Crime Rates Across The US Affected By COVID-19

The COVID 19 pandemic has significantly impacted crime rates across the US. Most people are marooned at home, with many keenly adhering to social distancing recommendations by health experts. Earlier investigations found that crime rates dipped as cities responded to COVID 19 by implementing social distancing and stay-at-home requirements.

However, recent media reports document violent crimes rising in several cities following police brutality in Minneapolis and other cities.

Crime Rates Across the US Affected By COVID-19
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Social distancing and COVID affecting crime rates

Data for various US cities showed reducing numbers of crime in the early days of the pandemic. As everyone, including criminals and gang members, focused on observing social distance and watching the curve, there were fewer cases of burglary, violence, and murders.

There were massive drops in traffic and person stop, DUIs, and drug offenses. In many jurisdictions, thefts and burglaries decreased helped by the lockdown. Bookings into county jails fell by at least 25% between February and May.

By mid-April, St Louis, for instance, had recorded 45 murders, a considerable decline from 194 murders the same time last year. April data shows that shootings, assaults, and thefts in the city went down by as much as 33% compared to the previous year.

Data for the period between spring and summer shows that assaults with guns declined by 29% in St Louis. Thefts dropped by 18% when compared to the same period in 2019. According to Missouri Highway Patrol data, traffic crashes declined by as much as 90%.

Down south in Atlanta, police lodged only 47 crime reports between January and April. In 2019 the number of processed crime reports in the city had surpassed 150 by April.

Between March 9 and March 27, 226 people were booked into the Cherokee County jail, a significant drop from the 388 arrests made during the same time frame in 2019.

In Oakland, California, crime rates plummeted after governor Gavin Newsom shut down bars, restaurants, movie theaters, gyms, and large gatherings by executive order. The city had had a higher crime rate in 2019, with 27776 robberies recorded up from 25588 in 2018.

Before the stay-at-home order was issued, robbery rates had been up by 6% since the year began. Police data shows that after the implementation of the stay at home order, robberies sharply plummeted.

Robbery with firearms in Oakland reportedly fell to 14 % between January and April. Even though auto burglaries climbed 3 %, overall thefts went down 1 %.

On the other hand, residential burglary dropped by more than 25 % compared to last year’s pace. While generally lawyers recorded a drop in the number of clients seeking legal services, employment lawyers reported a rise in white-collar crime cases, from embezzlement to insurance fraud and internet fraud.

Self-quarantine and the rise of domestic violence

Drawings depicting domestic violence and the pandemic.
Image created by Market Business News.

Whereas COVID 19 significantly swept crime off the streets, pundits argue that it simply transferred it back home. In the first quarter of 2020, emergency calls for domestic violence and disturbances increased by 10 % to 30 % based on various police agencies’ data.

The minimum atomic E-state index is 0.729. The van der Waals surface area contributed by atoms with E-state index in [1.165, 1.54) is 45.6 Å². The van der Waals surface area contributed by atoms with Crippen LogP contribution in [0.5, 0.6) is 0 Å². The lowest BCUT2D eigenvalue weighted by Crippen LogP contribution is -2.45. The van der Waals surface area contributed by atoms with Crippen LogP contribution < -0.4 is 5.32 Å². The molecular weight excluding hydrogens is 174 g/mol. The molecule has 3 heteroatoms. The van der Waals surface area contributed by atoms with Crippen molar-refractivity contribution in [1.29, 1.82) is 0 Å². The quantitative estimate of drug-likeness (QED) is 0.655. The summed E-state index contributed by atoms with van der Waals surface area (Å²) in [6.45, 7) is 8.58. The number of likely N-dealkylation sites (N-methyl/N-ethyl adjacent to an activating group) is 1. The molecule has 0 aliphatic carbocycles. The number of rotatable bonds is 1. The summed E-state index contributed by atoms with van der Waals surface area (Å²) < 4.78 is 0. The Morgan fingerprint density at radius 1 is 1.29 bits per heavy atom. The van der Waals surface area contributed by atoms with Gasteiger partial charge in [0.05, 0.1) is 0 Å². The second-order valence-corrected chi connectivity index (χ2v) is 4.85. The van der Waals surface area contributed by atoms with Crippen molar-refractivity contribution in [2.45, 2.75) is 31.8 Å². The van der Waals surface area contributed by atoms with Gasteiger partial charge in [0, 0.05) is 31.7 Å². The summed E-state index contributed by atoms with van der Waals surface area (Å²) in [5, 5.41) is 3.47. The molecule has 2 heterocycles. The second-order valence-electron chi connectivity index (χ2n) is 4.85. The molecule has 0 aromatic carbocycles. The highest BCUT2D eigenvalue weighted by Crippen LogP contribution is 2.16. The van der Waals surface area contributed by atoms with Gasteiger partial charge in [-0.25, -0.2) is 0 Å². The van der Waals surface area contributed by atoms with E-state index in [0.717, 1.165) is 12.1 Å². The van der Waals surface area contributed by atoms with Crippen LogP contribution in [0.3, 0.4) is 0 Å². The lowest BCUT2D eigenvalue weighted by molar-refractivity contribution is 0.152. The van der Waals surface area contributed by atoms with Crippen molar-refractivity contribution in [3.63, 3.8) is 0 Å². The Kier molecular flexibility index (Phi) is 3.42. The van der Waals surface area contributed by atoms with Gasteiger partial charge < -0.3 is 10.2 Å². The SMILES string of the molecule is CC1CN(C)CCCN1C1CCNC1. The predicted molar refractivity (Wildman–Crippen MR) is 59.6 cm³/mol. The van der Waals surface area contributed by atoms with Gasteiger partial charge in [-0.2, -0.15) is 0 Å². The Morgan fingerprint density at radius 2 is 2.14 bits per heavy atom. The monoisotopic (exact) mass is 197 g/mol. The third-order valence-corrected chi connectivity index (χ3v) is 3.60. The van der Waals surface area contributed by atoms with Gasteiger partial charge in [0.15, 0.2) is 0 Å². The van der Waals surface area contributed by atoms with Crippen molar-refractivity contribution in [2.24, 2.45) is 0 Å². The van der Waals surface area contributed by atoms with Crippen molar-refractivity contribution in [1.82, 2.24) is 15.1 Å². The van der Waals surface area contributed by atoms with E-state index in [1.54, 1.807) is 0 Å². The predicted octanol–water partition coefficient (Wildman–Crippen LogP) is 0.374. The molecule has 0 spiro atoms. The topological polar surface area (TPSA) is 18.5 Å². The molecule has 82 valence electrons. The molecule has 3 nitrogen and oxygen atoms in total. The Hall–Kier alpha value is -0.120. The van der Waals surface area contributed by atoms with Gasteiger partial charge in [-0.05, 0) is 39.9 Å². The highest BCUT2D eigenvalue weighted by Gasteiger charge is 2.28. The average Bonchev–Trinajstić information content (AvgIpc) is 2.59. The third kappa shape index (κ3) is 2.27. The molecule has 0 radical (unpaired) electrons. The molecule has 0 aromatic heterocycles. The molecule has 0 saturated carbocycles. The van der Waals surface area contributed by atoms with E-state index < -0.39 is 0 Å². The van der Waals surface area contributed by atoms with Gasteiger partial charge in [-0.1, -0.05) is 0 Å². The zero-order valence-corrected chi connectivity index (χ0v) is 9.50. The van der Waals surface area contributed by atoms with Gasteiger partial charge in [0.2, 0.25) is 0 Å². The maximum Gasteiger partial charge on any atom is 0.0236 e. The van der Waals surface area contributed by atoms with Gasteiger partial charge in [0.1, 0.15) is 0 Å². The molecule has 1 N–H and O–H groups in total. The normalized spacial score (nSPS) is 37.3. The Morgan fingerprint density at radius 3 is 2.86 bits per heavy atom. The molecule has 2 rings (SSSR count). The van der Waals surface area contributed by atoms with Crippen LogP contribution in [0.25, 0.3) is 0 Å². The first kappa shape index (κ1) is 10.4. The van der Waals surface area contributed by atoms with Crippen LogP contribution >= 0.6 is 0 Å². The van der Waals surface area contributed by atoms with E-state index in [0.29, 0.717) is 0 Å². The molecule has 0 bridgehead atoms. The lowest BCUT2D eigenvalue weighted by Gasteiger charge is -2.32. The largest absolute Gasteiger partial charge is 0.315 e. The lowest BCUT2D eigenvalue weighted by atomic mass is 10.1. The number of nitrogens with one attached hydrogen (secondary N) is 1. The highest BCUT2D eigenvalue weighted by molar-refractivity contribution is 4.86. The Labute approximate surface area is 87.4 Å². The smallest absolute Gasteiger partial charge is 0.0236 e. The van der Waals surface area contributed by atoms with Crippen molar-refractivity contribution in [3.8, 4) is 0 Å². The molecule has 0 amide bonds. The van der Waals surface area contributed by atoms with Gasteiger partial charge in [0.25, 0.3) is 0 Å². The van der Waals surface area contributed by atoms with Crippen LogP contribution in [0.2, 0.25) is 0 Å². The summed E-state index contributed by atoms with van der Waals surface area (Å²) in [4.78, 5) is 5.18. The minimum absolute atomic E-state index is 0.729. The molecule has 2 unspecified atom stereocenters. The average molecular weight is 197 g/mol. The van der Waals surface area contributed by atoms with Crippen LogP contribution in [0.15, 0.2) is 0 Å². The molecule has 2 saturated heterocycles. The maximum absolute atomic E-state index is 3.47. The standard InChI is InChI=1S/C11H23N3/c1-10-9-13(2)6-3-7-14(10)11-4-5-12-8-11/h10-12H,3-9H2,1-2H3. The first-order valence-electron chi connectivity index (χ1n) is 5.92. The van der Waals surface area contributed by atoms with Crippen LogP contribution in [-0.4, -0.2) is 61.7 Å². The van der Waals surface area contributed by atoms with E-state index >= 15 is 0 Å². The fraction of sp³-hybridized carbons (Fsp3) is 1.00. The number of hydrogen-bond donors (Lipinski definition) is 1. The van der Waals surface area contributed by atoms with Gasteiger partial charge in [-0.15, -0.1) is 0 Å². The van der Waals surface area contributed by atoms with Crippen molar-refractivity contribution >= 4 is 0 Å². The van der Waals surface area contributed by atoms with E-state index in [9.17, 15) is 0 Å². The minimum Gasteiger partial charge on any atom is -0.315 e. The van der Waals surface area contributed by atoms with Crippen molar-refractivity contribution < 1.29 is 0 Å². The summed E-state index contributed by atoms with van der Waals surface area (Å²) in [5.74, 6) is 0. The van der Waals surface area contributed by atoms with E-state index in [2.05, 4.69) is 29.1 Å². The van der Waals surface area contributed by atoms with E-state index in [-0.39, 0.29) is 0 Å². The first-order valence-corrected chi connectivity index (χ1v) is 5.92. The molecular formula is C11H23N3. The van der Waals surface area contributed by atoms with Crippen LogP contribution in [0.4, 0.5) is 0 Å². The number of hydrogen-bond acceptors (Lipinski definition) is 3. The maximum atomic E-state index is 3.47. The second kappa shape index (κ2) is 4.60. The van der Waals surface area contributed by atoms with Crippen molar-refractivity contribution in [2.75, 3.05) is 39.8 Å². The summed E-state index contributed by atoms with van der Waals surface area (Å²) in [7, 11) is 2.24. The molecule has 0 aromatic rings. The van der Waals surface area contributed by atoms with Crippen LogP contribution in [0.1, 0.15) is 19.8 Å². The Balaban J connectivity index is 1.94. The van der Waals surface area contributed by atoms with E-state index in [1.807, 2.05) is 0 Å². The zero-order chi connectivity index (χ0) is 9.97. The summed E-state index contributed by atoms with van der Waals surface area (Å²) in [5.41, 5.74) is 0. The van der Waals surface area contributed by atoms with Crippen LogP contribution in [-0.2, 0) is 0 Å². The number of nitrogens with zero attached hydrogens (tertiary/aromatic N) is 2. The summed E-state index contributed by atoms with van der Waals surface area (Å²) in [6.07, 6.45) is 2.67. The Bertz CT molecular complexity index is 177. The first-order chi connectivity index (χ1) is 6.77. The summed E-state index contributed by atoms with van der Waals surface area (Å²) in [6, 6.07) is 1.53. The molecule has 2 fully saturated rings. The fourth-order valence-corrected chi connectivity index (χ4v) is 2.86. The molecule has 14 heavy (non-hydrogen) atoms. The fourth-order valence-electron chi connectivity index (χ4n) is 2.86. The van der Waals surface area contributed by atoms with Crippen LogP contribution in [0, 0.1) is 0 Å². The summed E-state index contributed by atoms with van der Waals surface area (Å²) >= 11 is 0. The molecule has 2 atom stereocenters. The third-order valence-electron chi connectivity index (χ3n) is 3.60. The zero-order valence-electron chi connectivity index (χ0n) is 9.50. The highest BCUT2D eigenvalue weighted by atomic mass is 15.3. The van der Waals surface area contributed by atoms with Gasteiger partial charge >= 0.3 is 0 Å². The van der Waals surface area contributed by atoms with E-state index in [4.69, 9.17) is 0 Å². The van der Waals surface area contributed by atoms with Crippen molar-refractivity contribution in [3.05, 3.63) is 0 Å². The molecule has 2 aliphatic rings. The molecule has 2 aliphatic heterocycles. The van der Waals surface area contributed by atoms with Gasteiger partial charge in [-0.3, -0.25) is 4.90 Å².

A Wall Street Journal report shows that there was a double-digit increase in domestic violence across 36 cities during the pandemic. Police say that they are worried about the rise in domestic violence since people spend more time at home.

With the anxiety of the pandemic and economic uncertainties surrounding the present moment, tempers can flare. Several reports also show an increase in public nuisance complaints, including loud noise from parties.

The domestic violence rate across the US peaked at 22 per 100,000 between spring and summer in 2020. The rate was still slightly lower than that of 209. Reports from 13 cities show that the rise in domestic violence in 2020 has not been greater than in 2018.

The complexities of economic disruption, racial tension and the rising crime in the states

Following May 25—the killing of George Floyd in Minneapolis—murder and crime rates have risen in many of America’s cities. Economists, psychologists, and other experts link what is happening right now to the COVID 19 pandemic. It is not just police brutality—when things such as health, wealth, and education, are factored, black people are twice more likely to die of COVID-19 than whites, hence the racial unrest.

So while lockdown and social distancing kept crime rates statistically low in major cities across the US, violence, gun assault, and homicides began to increase in late May. Currently, murders have soared by double-digit percentages from New York to Philadelphia to Chicago, Florida, others.

Late July, data analysts found that murder rates were up 23 % compared to 2019. Homicides had risen by 24%, to 3,512 murders across US cities. Austin, Texas, has recorded the sharpest increase in homicide rates at 50 % higher than 2019.

There is a complex mix of reasons behind the recent rise in crime rates in the US amid the COVID 19 pandemic. Experts say that stresses from unemployment and the fact that young people are idle and out of school may have led to increased murder rates as the society comes under pressure in diverse ways.

COVID 19 and its consequences, such as general financial hardships and the early release of prisoners, have largely contributed to the spike in crime rates in US cities.

Interesting related article: “What does White Collar mean?